Mac Conversion

I finally pulled the trigger; I’m now a Mac user. About a year ago Traci’s laptop’s video card mysteriously died so we bought her a replacement desktop computer. We were tight on cash so we bought a low-end Dell running Vista. I’ve lamented since then on my frustrations and disappointments with Vista and Traci absolutely despised it. It was then I began to think once again seriously of moving to Linux and avoiding an upgrade to Vista, but I found that Linux still just wasn’t quite there on the desktop yet. It was closer than it had been in the past but still not what I needed.

As a result I decided to take another look at the Mac. It had been a few years and since then OSX had been released and the prices had dropped some. Long story short, I began to think seriously about a Mac and began researching what it would take to switch from Windows. I found that it was easier than ever to make the switch.

So after about a year of Vista Traci finally had had enough. We decided to pull the trigger about two weeks ago on a new iMac for her. We received it on a Friday and had her completely moved over to the Mac by Sunday morning. After spending the weekend with her Mac I decided it was time to make the switch myself and ordered mine.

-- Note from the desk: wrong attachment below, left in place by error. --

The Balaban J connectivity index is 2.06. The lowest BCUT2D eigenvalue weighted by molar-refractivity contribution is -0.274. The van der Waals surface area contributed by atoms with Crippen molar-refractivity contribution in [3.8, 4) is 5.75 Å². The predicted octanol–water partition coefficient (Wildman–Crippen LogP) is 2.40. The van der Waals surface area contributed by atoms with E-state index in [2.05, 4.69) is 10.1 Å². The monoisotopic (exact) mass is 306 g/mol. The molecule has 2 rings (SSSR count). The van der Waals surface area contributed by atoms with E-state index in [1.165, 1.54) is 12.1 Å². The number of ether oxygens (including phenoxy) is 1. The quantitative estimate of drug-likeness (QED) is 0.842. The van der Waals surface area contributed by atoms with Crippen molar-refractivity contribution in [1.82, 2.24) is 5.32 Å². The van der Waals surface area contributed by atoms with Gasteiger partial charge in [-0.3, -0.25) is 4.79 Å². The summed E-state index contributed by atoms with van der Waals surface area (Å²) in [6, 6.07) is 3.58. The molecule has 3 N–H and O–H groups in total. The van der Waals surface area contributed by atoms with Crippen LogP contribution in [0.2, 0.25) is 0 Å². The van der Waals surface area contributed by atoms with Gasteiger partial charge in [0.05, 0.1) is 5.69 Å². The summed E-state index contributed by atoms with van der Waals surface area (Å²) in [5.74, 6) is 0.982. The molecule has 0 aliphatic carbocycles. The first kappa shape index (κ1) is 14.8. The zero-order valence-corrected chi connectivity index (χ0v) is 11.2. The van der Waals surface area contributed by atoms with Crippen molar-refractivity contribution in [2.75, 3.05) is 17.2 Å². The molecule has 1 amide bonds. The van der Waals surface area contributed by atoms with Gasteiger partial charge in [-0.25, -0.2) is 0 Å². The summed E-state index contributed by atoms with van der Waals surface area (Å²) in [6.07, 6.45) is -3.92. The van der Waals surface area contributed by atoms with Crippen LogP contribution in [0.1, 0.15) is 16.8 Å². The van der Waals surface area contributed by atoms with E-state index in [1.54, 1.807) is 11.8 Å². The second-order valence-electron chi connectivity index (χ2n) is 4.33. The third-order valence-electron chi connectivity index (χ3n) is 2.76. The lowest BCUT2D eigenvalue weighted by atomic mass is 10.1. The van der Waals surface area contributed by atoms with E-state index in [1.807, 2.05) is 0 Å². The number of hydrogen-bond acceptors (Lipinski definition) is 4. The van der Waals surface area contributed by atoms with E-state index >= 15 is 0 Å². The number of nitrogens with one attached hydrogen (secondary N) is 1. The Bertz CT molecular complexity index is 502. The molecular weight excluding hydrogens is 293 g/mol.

I originally thought I wanted the 24″ display but after working on Traci’s I decided 24″ might be a little too large. I instead opted for the 20″ display but increased the hard drive to 750 GB and the memory to 4 GB. I also bought the wireless keyboard and mouse because the cords were so short and I wasn’t sure they would reach once I got a new desk (sometime in the future).

The Bad

There really aren’t that many negatives about this computer. My biggest disappointment was that the wireless keyboard had no number pad (or the buttons in between the number pad and the main keypad). It was a shortened keyboard missing many keys I regularly need. I called Apple and they shipped me a replacement wired keyboard at no charge. Now I have the full-sized keyboard and love it. I can’t really call this a problem since Apple fixed it promptly for me.

There are only three USB ports so they go pretty quickly. The keyboard has two USB ports which gives you back an additional port at least. I don’t consider this a show-stopper; I could pick up a USB hub for a few bucks if need be. Five USB ports would be better.